Nadav Spiegelman


Rachel Cusk
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Occasionally one of the women shouted a greeting to Gerard and I watched him reply with the enthusiasm that had always been the camouflage for his social mistrust.
We began to walk slowly away from the school and up the gradual incline towards the Tube station. There was something automatic in this choice of direction: I wasn’t intending to get on the Tube and evidently Gerard, with his bicycle, wasn’t either, but the complexity of our encounter, after so long, seemed to have created the tacit agreement that until we were sure of our ground we should remain on neutral territory and navigate by public landmarks.
When you left me,’ he said, ‘what made me sad was the idea that you were giving love to someone else when you could just as easily have given it to me. But for you it made a difference who you loved.’
He was much younger than I had expected him to be, very lean and slight, but when we shook hands his grip was almost violently firm.
I saw thoughts passing through his mind but I didn’t know what they were.
‘I love England,’ he said. ‘I love most the English cakes.’ He grinned. ‘Especially the hijack.’ You mean flapjack, I said. ‘Flapjack!’ he shouted deliriously, throwing back his head. ‘Yes, I love the flapjack!’
I said a lot of people spent their lives trying to make things last as a way of avoiding asking themselves whether those things were what they really wanted.
She was a loud-spoken woman arrayed in a resplendent series of coloured wraps and shawls, who wore a great quantity of jewellery that clanked and rattled when she gesticulated with her arms.
On Friday night I drove west out of London to see my cousin Lawrence, who had recently moved house, having left his wife, Susie, for a woman named Eloise and in the process been forced to relocate from one Wiltshire village to another of similar size and type a few miles away. These events had elicited the outrage and consternation of friends and family alike, but had barely left a mark on the outward appearance of Lawrence’s life, which seemed to go on much as it had before. The new village, Lawrence said, was in fact far more desirable and picturesque than the old one, being closer to the Cotswolds and more unspoiled. Lawrence and Eloise and Eloise’s two children constituted the new household, with Lawrence’s young daughter shuttling back and forth between her parents.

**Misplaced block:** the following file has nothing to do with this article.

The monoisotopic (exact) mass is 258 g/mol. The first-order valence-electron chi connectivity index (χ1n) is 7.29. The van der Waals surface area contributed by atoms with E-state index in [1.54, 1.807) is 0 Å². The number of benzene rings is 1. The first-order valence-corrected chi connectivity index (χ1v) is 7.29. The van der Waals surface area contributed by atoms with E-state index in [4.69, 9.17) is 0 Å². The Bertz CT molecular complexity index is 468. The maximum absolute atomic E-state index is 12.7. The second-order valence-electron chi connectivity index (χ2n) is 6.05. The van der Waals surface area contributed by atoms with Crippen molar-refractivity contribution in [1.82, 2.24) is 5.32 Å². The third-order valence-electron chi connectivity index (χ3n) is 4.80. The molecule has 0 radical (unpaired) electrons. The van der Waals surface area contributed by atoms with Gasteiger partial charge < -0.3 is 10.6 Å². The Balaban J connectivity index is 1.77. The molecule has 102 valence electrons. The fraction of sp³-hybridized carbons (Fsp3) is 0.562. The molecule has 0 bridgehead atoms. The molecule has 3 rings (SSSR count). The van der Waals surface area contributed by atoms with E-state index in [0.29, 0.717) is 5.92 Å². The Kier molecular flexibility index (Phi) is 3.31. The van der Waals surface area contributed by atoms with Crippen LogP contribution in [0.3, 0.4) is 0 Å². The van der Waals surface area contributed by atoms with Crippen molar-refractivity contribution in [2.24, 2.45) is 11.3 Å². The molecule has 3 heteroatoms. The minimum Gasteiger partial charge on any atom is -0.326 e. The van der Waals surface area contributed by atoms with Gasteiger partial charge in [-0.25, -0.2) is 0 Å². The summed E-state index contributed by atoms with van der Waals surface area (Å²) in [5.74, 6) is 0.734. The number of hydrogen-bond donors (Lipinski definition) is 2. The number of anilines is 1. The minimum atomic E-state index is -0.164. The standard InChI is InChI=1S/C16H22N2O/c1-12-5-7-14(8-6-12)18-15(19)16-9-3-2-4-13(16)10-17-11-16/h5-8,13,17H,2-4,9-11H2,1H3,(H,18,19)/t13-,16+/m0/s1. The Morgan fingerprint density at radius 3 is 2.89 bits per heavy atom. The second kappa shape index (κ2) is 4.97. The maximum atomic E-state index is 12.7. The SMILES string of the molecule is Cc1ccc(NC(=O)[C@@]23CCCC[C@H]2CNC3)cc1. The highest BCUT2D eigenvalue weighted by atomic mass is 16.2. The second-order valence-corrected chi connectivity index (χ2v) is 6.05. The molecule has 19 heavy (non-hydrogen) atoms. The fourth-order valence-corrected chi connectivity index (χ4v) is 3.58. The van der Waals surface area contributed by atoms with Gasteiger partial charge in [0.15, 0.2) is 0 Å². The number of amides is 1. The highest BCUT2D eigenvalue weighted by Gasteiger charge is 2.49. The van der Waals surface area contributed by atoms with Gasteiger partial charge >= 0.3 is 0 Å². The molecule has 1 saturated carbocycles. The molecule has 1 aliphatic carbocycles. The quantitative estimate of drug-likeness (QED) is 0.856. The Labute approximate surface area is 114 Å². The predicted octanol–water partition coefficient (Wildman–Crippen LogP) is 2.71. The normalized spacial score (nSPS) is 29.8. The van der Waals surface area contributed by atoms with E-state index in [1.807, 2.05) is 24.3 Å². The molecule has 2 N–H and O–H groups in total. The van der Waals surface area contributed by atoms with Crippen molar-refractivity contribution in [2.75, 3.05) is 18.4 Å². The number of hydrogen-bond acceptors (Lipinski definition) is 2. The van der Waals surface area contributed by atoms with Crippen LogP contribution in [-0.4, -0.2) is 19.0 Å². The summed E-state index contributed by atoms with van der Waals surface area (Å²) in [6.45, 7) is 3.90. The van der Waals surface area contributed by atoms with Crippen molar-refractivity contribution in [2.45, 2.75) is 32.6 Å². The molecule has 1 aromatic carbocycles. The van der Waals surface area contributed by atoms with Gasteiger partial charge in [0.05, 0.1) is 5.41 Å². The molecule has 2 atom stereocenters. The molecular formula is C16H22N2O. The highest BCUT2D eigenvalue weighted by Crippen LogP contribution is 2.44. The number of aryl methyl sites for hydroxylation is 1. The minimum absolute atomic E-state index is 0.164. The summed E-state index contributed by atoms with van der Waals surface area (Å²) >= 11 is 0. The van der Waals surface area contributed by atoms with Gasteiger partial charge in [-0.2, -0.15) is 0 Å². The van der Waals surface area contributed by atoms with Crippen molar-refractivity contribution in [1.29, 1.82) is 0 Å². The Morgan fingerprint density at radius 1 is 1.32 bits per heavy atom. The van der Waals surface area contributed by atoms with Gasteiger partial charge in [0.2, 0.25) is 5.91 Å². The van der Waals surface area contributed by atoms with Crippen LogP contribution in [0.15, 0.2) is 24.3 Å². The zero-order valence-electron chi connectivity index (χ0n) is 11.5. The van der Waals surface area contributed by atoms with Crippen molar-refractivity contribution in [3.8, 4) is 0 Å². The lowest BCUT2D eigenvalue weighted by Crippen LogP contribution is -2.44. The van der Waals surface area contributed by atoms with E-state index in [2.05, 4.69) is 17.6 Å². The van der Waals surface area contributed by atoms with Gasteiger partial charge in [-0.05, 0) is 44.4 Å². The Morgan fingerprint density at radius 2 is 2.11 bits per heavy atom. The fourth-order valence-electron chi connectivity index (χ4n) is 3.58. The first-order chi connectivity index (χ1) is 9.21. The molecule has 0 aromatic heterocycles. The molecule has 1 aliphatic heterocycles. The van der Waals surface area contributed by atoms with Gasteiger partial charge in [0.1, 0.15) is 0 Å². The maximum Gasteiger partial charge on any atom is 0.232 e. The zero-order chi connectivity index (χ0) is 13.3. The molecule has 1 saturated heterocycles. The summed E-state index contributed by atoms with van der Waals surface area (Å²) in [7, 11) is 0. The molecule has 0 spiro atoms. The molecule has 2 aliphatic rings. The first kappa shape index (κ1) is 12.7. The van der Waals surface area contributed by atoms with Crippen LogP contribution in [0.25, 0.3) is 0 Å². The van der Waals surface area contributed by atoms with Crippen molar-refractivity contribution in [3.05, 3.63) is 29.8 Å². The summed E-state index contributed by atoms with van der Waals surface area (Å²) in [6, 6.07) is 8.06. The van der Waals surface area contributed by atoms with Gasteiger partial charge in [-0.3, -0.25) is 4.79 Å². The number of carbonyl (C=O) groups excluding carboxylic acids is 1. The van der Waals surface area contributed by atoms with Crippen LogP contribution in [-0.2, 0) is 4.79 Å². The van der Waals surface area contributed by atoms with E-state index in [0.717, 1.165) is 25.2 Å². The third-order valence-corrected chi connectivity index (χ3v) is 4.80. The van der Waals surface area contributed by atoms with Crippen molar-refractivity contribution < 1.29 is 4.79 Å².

It’s all right, I said. I don’t know if it is or not, he said. There on the phone he began to talk to me about a book he was reading on Carl Jung. My whole life has been a fake, he said. I said there was no reason to believe that that perception wasn’t fake too.
The child laughed wildly, sprawled across the woman’s back with her mouth open and her head thrown back. I could see the white stumps of her small teeth in her pink gums. Then she climbed over the woman’s shoulder and, still hanging from her neck, flung herself heavily into her lap, where she writhed and kicked her legs unconstrainedly. I saw that the woman was either unwilling or unable to take control of the situation and had therefore left herself with no alternative but to act as though it wasn’t happening. ‘Did you drive here from London?’ she asked me, with difficulty, while the child writhed in her lap. It was hard to participate in her pretence, as the child had her arms so tightly around her neck that she was visibly throttling her.
‘I think people are frightened,’ Eloise said. ‘Frightened of their own children.’ If that was true, I said, it was because they saw in their children the register of their own failings and misdemeanours.
There was a cry from the other end of the table. We turned to look and saw that one child after another was rising to its feet beside Angelica, until all of them were standing before their plates, tears pouring down their faces. They stood in a row, their mouths emitting sounds that were indistinguishable as words and instead merged together in a single chorus of protest. The candles flamed around them, streaking them in red and orange light, illuminating their hair and eyes and glinting on their wet cheeks, so that it almost looked as though they were burning. ‘My God,’ Birgid said. For a moment everyone stared, mesmerised, at the row of weeping, incandescent children.